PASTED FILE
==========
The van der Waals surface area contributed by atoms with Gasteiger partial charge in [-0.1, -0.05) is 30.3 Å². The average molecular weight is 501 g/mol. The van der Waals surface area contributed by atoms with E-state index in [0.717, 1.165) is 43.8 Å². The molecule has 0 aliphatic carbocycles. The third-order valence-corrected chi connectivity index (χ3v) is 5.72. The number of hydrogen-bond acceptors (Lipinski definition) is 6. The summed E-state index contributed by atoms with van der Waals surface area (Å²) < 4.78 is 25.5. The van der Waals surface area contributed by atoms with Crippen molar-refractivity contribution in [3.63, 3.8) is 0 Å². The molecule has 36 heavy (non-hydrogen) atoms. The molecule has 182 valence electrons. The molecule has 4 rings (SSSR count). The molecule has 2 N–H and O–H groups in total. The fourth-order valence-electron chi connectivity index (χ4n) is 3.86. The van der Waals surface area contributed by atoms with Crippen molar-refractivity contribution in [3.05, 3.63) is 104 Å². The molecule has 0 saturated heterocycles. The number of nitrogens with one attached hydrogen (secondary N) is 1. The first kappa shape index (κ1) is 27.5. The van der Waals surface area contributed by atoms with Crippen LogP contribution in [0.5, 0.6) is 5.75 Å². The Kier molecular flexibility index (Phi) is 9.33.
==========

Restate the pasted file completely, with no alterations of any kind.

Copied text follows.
The van der Waals surface area contributed by atoms with Gasteiger partial charge in [-0.1, -0.05) is 30.3 Å². The average molecular weight is 501 g/mol. The van der Waals surface area contributed by atoms with E-state index in [0.717, 1.165) is 43.8 Å². The molecule has 0 aliphatic carbocycles. The third-order valence-corrected chi connectivity index (χ3v) is 5.72. The number of hydrogen-bond acceptors (Lipinski definition) is 6. The summed E-state index contributed by atoms with van der Waals surface area (Å²) < 4.78 is 25.5. The van der Waals surface area contributed by atoms with Crippen molar-refractivity contribution in [3.63, 3.8) is 0 Å². The molecule has 36 heavy (non-hydrogen) atoms. The molecule has 182 valence electrons. The molecule has 4 rings (SSSR count). The molecule has 2 N–H and O–H groups in total. The fourth-order valence-electron chi connectivity index (χ4n) is 3.86. The van der Waals surface area contributed by atoms with Crippen molar-refractivity contribution in [3.05, 3.63) is 104 Å². The molecule has 0 saturated heterocycles. The number of nitrogens with one attached hydrogen (secondary N) is 1. The first kappa shape index (κ1) is 27.5. The van der Waals surface area contributed by atoms with Crippen LogP contribution in [0.5, 0.6) is 5.75 Å². The Kier molecular flexibility index (Phi) is 9.33.